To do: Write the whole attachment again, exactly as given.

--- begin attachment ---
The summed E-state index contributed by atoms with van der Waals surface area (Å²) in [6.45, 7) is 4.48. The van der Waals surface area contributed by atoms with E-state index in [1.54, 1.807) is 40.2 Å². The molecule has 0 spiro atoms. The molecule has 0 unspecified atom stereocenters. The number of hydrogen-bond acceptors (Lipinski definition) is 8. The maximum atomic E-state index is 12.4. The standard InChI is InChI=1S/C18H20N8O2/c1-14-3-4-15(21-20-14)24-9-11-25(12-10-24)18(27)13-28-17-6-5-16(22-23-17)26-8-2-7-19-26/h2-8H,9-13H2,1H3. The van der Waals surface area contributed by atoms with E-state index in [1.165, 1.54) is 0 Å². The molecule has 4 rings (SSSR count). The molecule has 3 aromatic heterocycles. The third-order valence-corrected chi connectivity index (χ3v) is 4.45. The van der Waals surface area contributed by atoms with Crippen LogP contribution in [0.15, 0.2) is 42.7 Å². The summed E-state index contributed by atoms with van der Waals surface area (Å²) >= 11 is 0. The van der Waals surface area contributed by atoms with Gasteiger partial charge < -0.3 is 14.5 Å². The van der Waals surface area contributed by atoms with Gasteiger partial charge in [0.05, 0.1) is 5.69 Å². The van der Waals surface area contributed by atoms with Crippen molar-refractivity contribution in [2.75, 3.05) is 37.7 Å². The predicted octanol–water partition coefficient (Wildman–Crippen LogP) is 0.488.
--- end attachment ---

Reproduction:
The summed E-state index contributed by atoms with van der Waals surface area (Å²) in [6.45, 7) is 4.48. The van der Waals surface area contributed by atoms with E-state index in [1.54, 1.807) is 40.2 Å². The molecule has 0 spiro atoms. The molecule has 0 unspecified atom stereocenters. The number of hydrogen-bond acceptors (Lipinski definition) is 8. The maximum atomic E-state index is 12.4. The standard InChI is InChI=1S/C18H20N8O2/c1-14-3-4-15(21-20-14)24-9-11-25(12-10-24)18(27)13-28-17-6-5-16(22-23-17)26-8-2-7-19-26/h2-8H,9-13H2,1H3. The van der Waals surface area contributed by atoms with E-state index in [1.165, 1.54) is 0 Å². The molecule has 4 rings (SSSR count). The molecule has 3 aromatic heterocycles. The third-order valence-corrected chi connectivity index (χ3v) is 4.45. The van der Waals surface area contributed by atoms with Crippen LogP contribution in [0.15, 0.2) is 42.7 Å². The summed E-state index contributed by atoms with van der Waals surface area (Å²) >= 11 is 0. The van der Waals surface area contributed by atoms with Gasteiger partial charge < -0.3 is 14.5 Å². The van der Waals surface area contributed by atoms with Gasteiger partial charge in [0.05, 0.1) is 5.69 Å². The van der Waals surface area contributed by atoms with Crippen molar-refractivity contribution in [2.75, 3.05) is 37.7 Å². The predicted octanol–water partition coefficient (Wildman–Crippen LogP) is 0.488.